Tesco’s (TSCO) long-shelved plans for global domination were further unwound this week with the sale of its Asian arm for £8bn, as it continues to refocus on its core business.
In what is likely to be one of Dave Lewis’ last key strategic decisions at the helm, Tesco agreed to sell its Thailand and Malaysia business to CP Group for an enterprise value of $10.6bn (£8.2bn).
The sale, which is expected to complete in the second half of the year, was first mooted in December as part of the supermarket group’s wider drive to retreat back toward its core domestic market.
Analysts welcomed the price, with Bernstein’s Bruno Monteyne praising the “very strong valuation” and Shore Capital’s Clive Black calling it “a good deal” despite losing the solid profit contribution from the business.
However, more eyebrows were raised over Tesco’s plan to use the proceeds to “further de-risk the Tesco business” through a £2.5bn pension contribution and the return of £5bn to shareholders via a special dividend worth a hefty 21% of its current market capitalisation.
Black commented: “We do wonder if the group is missing an opportunity to make more of a process than event of the potential proceeds coming its way. Hence, we would have seen more merit in something more recurring once the transaction is definitively complete.”
Monteyne, however, suggested the dividend further added weight to the investment case for the supermarket. “The impact of this, assuming it gets antitrust approval, is quite remarkable… The coronavirus outbreak won’t stop people from eating: on the contrary, food-at-home will get a boost at the cost of food-out-of-home. This is the stock to own during those difficult times.”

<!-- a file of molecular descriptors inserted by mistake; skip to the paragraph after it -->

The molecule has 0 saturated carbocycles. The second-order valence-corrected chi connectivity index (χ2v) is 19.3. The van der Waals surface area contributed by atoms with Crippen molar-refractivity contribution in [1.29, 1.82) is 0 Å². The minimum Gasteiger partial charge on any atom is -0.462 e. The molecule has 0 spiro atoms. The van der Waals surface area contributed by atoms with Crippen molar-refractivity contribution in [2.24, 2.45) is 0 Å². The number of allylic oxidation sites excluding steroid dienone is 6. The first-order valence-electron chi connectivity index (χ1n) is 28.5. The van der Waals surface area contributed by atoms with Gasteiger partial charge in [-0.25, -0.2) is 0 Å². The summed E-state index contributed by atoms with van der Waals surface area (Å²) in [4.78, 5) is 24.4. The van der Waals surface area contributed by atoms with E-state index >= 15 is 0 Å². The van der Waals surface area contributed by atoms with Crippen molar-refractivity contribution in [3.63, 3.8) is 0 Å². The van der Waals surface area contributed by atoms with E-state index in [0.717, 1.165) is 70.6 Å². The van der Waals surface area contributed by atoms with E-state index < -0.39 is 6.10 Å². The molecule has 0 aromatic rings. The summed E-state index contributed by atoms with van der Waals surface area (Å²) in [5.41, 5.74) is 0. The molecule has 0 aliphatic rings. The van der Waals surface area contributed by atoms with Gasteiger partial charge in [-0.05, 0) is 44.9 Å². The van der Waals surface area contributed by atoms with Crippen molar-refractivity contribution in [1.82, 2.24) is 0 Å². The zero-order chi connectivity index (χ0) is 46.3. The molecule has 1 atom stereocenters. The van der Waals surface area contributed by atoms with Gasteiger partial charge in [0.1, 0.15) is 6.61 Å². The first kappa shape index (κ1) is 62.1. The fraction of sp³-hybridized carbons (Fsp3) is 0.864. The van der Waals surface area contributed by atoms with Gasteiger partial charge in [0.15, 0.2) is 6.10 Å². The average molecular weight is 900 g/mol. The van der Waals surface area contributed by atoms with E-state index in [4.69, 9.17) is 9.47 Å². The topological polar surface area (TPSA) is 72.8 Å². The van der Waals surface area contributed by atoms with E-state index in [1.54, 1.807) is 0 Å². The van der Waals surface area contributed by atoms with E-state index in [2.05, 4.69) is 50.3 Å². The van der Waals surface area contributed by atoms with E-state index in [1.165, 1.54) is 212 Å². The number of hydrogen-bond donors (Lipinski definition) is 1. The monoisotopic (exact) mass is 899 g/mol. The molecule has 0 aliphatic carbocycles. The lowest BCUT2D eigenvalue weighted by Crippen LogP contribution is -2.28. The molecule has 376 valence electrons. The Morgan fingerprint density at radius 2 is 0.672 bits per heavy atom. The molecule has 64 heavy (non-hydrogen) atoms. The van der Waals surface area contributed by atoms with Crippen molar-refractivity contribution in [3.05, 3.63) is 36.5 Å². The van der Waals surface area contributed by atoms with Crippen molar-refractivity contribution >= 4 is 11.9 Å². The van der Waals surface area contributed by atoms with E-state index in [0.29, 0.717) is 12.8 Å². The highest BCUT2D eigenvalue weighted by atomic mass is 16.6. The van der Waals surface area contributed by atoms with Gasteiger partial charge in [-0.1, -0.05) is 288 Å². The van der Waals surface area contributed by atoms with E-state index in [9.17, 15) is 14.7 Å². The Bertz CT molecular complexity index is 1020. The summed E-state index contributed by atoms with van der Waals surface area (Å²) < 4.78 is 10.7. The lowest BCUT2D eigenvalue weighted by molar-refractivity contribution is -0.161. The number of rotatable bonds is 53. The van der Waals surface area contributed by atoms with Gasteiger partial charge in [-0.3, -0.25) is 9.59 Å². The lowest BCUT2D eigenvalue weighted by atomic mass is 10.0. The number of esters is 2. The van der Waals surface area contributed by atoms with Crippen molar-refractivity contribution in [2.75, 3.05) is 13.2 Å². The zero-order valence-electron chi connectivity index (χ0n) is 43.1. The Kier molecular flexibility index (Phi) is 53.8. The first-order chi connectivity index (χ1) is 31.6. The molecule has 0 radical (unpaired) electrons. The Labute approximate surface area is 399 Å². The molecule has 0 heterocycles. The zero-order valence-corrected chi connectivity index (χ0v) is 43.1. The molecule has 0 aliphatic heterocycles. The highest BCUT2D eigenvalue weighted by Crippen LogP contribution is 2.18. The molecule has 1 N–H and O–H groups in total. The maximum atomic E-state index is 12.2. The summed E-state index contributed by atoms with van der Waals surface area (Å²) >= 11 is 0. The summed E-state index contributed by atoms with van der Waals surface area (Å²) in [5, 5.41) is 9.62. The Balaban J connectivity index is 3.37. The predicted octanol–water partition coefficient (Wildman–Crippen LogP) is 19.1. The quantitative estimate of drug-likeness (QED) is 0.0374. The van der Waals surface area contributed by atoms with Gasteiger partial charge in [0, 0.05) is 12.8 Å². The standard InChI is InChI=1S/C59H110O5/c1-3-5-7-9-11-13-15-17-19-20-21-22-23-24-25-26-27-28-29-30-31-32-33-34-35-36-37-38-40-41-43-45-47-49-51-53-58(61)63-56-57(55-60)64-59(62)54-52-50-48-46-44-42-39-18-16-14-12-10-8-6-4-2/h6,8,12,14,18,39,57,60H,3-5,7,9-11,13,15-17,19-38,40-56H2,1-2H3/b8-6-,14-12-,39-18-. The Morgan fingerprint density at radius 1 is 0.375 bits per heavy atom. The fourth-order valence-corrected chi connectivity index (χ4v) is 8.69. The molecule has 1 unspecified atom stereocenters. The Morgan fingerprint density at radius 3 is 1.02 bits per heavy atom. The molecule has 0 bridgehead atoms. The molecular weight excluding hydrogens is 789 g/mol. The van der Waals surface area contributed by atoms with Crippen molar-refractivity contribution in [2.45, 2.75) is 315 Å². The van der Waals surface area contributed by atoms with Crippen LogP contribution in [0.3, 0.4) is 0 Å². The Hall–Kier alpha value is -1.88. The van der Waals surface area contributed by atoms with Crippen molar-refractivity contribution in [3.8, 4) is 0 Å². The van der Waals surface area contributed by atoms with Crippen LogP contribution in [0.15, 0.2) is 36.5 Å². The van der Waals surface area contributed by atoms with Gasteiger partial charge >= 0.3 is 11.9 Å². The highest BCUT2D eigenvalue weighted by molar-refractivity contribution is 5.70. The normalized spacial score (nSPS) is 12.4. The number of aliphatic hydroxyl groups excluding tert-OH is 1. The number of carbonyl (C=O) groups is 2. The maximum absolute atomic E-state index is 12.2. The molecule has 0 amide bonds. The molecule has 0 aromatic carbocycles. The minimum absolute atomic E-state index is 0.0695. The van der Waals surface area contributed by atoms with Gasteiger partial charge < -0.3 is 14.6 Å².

Share prices have been hammered over the past two weeks on fears over the impact of the spread of the coronavirus. However, Tesco’s share price has outperformed the wider market. The FTSE 100 has plummeted by 28.2% since 24 February, while Tesco is down 15.5%. On the day the sale of its Asian arm was announced, Tesco ended the day flat at 240.5p, while the FTSE 100 slumped 7.7%.
Another company selling international assets this week to refocus on its core UK business was B&M European Value Retail (BME).
It sold its loss-making German arm Jawoll to a consortium of German investors for €12.5m (£10.9m). The deal consists of €2.5m payable on completion and €10m payable at the end of 2020, conditional on the ongoing trading of Jawoll. However, as part of the deal B&M will write off €5.6m of intra-group trading accounts balance and €43m of intercompany loans.
B&M shares have lost almost 30% of their value in 2020, with the recent coronavirus sell-off driving a 21.3% share price drop.
Shore Capital recently downgraded B&M on “uncertainty as to whether or not it is going to be subject to not only supply chain disruption, in terms of the free flow of products, but also the potential and costly adjustment to its supply base”. It stated: “Until the stock market has visibility on such matters, we struggle to see how the B&M share can outperform the retail equity market.”